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Sibling Relationships - Stepsiblings And Half-siblings

family history family children live shared

Half-siblings. The number of households that include either a half- or stepsibling increased 21.4 percent between 1980 and 1990 (Statistical Abstract of the United States 1994). Demographers predict that 33 percent of all children will live with a stepparent before the age of eighteen, and the predominant type of family form will be a stepfamily by the year 2010 (Visher, Visher, and Pasley 1997).

Stepsiblings. When children from different family backgrounds are brought together to live in the same household, the new situation contains more ambiguities and fewer guidelines than exist for full brothers and sisters who live in first-marriage families. For example, they generally have had few opportunities to get to know and adjust to one another before living together; remarried family boundaries are more fluid and children may come and go, visiting a parent, perhaps moving in for a period of time; stepsiblings have no shared family "history" that helps to develop common habits, values, customs, and expectations; and changes in family size, place in the family, status, and role expectations may precipitate strong emotional reactions in children. However, children tend to be adaptable and, in general, stepsibling relationships are characterized by positive affect even though they are not as close as those of full siblings (Ganong and Coleman 1995). Marilyn Ihinger-Tallman (1987) proposed seven conditions under which stepsiblings develop positive feelings for one another: frequent contact; shared experiences; family conditions fostering intimacy and interdependency; similarities in age, sex, values, and family culture; mutual benefit from association; perceived equality or equity of the children's changed circumstances and new living arrangements; and a minimum of competition over scarce resources (e.g., parental time).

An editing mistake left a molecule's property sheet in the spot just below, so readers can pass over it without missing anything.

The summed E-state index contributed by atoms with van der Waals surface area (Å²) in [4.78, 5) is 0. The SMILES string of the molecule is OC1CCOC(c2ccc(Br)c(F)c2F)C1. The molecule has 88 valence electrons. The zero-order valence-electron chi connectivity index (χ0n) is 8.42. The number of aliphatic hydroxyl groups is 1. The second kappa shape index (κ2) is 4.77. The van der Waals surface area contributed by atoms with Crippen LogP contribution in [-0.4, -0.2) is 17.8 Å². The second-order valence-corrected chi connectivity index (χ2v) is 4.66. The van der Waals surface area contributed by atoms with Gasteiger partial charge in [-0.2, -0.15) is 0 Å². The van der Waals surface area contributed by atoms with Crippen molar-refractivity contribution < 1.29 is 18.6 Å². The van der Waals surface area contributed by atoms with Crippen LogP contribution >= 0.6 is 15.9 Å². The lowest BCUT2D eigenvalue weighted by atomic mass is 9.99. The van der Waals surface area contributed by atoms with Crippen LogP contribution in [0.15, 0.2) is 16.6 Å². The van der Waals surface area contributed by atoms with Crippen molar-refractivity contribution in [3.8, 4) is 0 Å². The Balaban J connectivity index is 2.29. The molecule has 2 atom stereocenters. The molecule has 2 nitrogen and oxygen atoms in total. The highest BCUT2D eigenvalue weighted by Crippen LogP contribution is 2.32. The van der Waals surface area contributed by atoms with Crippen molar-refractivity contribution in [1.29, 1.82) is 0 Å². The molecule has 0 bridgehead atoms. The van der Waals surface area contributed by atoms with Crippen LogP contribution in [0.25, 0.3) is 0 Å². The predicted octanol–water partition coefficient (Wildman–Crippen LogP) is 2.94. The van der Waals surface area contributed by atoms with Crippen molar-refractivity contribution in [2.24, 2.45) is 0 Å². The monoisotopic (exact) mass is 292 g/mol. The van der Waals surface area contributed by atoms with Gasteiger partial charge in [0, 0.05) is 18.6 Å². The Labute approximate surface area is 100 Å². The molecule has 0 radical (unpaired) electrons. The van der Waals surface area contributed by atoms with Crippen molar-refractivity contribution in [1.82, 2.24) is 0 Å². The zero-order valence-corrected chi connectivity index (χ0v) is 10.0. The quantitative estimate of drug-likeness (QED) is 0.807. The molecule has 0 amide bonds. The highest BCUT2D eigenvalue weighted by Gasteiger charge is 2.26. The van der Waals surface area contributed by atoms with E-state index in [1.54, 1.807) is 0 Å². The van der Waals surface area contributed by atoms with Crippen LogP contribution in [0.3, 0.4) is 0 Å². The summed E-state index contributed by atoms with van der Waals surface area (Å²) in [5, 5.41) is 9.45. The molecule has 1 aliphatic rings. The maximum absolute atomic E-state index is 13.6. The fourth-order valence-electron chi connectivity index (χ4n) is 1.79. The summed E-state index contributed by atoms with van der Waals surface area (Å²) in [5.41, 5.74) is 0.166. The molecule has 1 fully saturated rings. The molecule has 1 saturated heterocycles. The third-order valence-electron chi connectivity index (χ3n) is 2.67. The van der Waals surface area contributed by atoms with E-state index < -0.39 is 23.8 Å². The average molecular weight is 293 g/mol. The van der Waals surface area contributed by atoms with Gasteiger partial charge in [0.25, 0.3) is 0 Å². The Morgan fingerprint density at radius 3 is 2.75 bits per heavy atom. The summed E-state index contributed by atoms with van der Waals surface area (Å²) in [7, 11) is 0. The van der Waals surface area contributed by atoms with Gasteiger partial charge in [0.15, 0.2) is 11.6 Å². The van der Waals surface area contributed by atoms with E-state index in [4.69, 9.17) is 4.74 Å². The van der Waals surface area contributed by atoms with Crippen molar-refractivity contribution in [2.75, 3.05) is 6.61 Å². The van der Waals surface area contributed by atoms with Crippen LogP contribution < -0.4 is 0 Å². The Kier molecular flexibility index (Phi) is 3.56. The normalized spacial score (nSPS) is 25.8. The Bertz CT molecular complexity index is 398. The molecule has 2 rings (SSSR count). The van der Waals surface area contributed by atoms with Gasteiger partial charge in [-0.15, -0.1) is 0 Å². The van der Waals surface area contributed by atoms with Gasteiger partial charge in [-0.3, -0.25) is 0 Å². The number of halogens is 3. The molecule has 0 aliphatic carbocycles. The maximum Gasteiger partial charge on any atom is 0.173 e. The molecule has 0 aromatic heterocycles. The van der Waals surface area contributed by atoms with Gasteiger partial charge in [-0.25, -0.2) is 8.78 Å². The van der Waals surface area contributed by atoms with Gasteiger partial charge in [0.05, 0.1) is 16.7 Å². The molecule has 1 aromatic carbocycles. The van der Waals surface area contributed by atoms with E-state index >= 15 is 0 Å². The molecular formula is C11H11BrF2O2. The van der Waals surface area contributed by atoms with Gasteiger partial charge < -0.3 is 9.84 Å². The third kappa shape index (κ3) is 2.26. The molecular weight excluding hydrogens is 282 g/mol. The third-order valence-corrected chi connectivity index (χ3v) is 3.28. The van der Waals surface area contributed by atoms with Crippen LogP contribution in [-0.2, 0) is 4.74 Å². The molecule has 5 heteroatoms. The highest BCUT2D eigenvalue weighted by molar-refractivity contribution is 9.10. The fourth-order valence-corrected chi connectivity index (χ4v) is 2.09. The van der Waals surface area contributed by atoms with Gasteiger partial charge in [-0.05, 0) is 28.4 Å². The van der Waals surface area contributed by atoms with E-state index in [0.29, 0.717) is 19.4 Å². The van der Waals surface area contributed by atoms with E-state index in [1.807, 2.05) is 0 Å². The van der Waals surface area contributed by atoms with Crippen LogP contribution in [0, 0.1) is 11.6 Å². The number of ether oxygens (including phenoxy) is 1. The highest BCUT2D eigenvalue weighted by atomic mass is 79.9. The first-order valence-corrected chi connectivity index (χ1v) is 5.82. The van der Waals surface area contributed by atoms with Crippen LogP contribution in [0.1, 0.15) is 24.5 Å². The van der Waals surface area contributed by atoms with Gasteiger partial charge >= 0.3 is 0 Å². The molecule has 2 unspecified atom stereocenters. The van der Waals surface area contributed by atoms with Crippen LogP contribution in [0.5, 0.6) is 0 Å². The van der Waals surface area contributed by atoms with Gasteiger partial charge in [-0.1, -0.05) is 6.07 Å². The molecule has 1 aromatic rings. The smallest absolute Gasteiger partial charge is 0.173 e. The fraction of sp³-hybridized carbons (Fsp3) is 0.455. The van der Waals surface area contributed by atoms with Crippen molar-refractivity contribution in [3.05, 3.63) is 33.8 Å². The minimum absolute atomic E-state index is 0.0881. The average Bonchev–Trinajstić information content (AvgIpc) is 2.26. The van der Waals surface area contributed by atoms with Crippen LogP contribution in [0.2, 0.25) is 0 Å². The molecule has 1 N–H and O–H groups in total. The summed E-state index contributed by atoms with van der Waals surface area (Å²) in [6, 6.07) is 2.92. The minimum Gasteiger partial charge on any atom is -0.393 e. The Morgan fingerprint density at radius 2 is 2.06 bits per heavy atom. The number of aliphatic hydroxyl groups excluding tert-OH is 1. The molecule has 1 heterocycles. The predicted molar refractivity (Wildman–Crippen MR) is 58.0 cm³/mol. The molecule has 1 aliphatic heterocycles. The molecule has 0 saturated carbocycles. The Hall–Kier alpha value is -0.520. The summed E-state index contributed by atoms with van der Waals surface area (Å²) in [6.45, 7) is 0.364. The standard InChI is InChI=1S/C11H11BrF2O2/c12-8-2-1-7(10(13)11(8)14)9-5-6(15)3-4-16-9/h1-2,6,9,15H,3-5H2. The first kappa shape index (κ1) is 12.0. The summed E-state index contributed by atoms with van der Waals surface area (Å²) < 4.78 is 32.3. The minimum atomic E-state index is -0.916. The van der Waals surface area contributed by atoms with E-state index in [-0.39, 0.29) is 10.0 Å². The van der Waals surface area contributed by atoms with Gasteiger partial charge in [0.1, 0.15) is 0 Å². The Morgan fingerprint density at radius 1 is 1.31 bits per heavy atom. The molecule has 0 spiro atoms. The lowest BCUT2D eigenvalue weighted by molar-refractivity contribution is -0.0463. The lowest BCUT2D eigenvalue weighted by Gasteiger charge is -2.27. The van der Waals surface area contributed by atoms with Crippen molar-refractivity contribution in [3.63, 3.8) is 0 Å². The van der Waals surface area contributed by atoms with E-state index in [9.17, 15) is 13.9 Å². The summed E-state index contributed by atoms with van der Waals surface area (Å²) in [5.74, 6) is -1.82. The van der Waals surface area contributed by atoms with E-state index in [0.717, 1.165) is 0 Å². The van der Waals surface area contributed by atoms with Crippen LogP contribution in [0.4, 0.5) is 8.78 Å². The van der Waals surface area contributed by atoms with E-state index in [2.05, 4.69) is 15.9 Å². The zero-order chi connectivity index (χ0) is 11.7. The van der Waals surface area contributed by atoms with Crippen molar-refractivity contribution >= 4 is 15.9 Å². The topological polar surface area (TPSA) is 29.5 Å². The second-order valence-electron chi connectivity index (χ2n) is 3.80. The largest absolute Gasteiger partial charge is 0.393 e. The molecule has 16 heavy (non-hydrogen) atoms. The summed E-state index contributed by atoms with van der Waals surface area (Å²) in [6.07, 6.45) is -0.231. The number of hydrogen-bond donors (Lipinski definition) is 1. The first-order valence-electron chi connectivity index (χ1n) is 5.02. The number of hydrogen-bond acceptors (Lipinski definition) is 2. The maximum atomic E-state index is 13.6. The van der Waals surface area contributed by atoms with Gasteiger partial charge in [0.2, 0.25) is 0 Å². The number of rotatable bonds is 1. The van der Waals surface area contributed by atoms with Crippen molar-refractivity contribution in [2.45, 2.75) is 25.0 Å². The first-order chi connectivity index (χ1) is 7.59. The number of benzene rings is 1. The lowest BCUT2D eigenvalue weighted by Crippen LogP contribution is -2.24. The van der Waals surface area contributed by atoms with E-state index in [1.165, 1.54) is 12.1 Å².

According to Lawrence Ganong and Marilyn Coleman (1994) half-siblings who live together commonly call themselves brother and sister, rarely using the term half. Only when children have little to do with each other (i.e., they do not share vacations or other time together) do they tend to use the term half-sibling. Anne Bernstein (1997) proposed several factors that help develop strong relationships between half-siblings. These include a parental remarriage that is well established; a larger age gap between half-siblings; a shared residence; fewer children belonging to each spouses; sharing a mother as opposed to sharing a father; same sex; and similar temperaments.


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